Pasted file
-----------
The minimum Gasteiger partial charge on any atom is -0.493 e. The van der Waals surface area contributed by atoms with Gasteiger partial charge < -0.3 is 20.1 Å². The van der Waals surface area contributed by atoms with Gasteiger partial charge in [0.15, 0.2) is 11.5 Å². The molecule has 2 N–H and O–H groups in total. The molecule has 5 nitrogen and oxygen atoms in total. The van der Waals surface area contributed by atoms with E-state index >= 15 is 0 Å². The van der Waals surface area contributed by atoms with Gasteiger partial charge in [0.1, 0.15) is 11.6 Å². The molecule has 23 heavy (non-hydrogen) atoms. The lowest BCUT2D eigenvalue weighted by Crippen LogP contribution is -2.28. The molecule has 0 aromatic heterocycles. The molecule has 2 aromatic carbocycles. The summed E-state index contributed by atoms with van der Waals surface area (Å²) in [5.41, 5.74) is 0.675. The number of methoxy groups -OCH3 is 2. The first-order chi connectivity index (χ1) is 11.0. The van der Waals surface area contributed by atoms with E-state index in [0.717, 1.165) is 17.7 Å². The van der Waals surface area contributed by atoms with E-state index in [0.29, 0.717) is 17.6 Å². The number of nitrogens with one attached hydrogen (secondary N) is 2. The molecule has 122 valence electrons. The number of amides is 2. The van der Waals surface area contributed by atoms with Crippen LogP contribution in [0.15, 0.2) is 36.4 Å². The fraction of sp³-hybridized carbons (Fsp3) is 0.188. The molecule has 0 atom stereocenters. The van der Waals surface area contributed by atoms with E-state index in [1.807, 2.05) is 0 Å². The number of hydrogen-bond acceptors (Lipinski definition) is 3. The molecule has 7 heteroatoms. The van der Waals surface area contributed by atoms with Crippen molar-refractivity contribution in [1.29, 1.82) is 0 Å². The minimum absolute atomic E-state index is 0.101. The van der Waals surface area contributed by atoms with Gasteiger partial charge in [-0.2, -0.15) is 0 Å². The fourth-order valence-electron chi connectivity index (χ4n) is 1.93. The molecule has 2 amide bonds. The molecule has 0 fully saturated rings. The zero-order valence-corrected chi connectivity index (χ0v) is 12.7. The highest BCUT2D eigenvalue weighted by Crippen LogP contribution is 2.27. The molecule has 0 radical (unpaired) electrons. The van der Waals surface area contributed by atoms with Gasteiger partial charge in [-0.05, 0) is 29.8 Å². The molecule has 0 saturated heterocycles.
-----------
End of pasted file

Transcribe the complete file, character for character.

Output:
The minimum Gasteiger partial charge on any atom is -0.493 e. The van der Waals surface area contributed by atoms with Gasteiger partial charge < -0.3 is 20.1 Å². The van der Waals surface area contributed by atoms with Gasteiger partial charge in [0.15, 0.2) is 11.5 Å². The molecule has 2 N–H and O–H groups in total. The molecule has 5 nitrogen and oxygen atoms in total. The van der Waals surface area contributed by atoms with E-state index >= 15 is 0 Å². The van der Waals surface area contributed by atoms with Gasteiger partial charge in [0.1, 0.15) is 11.6 Å². The molecule has 23 heavy (non-hydrogen) atoms. The lowest BCUT2D eigenvalue weighted by Crippen LogP contribution is -2.28. The molecule has 0 aromatic heterocycles. The molecule has 2 aromatic carbocycles. The summed E-state index contributed by atoms with van der Waals surface area (Å²) in [5.41, 5.74) is 0.675. The number of methoxy groups -OCH3 is 2. The first-order chi connectivity index (χ1) is 11.0. The van der Waals surface area contributed by atoms with E-state index in [0.717, 1.165) is 17.7 Å². The van der Waals surface area contributed by atoms with E-state index in [0.29, 0.717) is 17.6 Å². The number of nitrogens with one attached hydrogen (secondary N) is 2. The molecule has 122 valence electrons. The number of amides is 2. The van der Waals surface area contributed by atoms with Crippen LogP contribution in [0.15, 0.2) is 36.4 Å². The fraction of sp³-hybridized carbons (Fsp3) is 0.188. The molecule has 0 atom stereocenters. The van der Waals surface area contributed by atoms with E-state index in [1.807, 2.05) is 0 Å². The number of hydrogen-bond acceptors (Lipinski definition) is 3. The molecule has 7 heteroatoms. The van der Waals surface area contributed by atoms with Crippen molar-refractivity contribution in [1.29, 1.82) is 0 Å². The minimum absolute atomic E-state index is 0.101. The van der Waals surface area contributed by atoms with Gasteiger partial charge in [-0.2, -0.15) is 0 Å². The fourth-order valence-electron chi connectivity index (χ4n) is 1.93. The molecule has 2 amide bonds. The molecule has 0 fully saturated rings. The zero-order valence-corrected chi connectivity index (χ0v) is 12.7. The highest BCUT2D eigenvalue weighted by Crippen LogP contribution is 2.27. The molecule has 0 radical (unpaired) electrons. The van der Waals surface area contributed by atoms with Gasteiger partial charge in [-0.05, 0) is 29.8 Å². The molecule has 0 saturated heterocycles.